Great Moments in Chutzpah: Curt Schilling speaks

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Curt Schilling has spent many years promoting conservative candidates and causes and styled himself a champion of private enterprise, limited spending and self-reliance. Good for him. Even if I don’t agree with his political views, I do not believe that anyone has a monopoly on wisdom and I respect those views as a legitimate alternative to the things I believe. Noble opposition if you will.

However, just as there are no atheists in foxholes, there are no conservatives when business is poor.  And as for responsibility and self-reliance? Well, Curt Schilling is not a big fan of those things these days:

In his first public remarks on the company’s problems, Schilling told the newspaper for its Tuesday editions that public remarks by Gov. Lincoln Chafee that the state was trying to keep his company solvent were “devastating.” He said that shortly after those remarks, a video-game publisher pulled out of a deal to finance a new game.

“The governor is not operating in the best interest of the company by any stretch, or the taxpayers, or the state,” Schilling told the newspaper. “We’re trying to save this company and we’re working 24/7. The public commentary has been as big a piece of what’s happening to us as anything out there.”

Yes, it’s the government’s fault for daring to speak when you defaulted on your obligations, Schilling. Obligations you made in order to receive breaks and incentives from that same government.  Don’t like the spotlight? Tough. As The Common Man wrote earlier today, you live by your fame and personal brand, you die by it too.

And either way: if you think taking handouts from the government is a bad idea, don’t take them. And if you do, don’t complain when the government gets somewhat antagonistic with you.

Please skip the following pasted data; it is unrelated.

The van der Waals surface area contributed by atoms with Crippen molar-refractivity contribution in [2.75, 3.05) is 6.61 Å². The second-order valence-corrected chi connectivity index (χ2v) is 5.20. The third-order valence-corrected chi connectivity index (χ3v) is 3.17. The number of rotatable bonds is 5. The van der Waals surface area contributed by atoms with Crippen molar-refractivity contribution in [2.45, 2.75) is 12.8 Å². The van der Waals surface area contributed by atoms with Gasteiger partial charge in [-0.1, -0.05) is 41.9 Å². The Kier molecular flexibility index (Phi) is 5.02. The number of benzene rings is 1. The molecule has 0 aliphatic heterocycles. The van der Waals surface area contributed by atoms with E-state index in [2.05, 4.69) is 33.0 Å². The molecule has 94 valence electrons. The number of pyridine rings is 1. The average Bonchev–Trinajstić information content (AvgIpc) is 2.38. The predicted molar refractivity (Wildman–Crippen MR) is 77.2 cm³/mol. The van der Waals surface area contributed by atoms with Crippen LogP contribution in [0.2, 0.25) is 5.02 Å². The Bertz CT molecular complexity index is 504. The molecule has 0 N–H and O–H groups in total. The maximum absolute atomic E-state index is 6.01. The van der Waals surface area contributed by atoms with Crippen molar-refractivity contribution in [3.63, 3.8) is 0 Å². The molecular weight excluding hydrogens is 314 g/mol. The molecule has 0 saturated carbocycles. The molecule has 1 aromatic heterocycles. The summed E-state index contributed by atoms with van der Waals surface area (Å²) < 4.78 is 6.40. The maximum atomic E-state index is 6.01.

Sean Manaea pitches the first no-hitter of 2018

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Athletics southpaw Sean Manaea delivered his first career no-hitter against the Red Sox in a decisive 3-0 victory on Saturday night. Any thought of a perfect game was banished in the first at-bat, when Mookie Betts drew a leadoff six-pitch walk to open the first inning. From there, Manaea was nearly flawless, holding the Sox to four total baserunners and striking out 10 of 30 batters faced — a career record.

Manaea was gifted a three-run lead thanks to RBI doubles from Jed Lowrie and Stephen Piscotty and Marcus Semien‘s solo shot off of Chris Sale in the fifth inning. While the Red Sox managed to draw two walks off of Manaea, they didn’t come anywhere close to plating a run. Andrew Benintendi tried to break up the no-no in the sixth inning with an infield hit down the first base line, but strayed out of bounds and later saw his hit reversed on a call of batter interference.

Entering the ninth inning, the 26-year-old lefty was sitting at just 95 pitches through eight frames of no-hit ball. He quickly deposed Blake Swihart and Mookie Betts with a groundout and fly out, then walked Benintendi on seven pitches. Any threat the Red Sox might have posed was soon eliminated, however, as Hanley Ramirez ground into a force out to complete the no-hitter.

Manaea is the first A’s pitcher to toss a no-no since Dallas Braden’s perfect game against the Rays eight years ago. The last time the Red Sox were on the losing end of a no-hitter was also against an AL West rival, when the Mariners’ Chris Bosio clinched a 2-0 no-no on April 22, 1993. Manaea’s feat is even more outstanding given how dominant the Red Sox have looked this season: prior to Saturday’s defeat, they boasted a 17-2 record and had yet to be shut out during the regular season.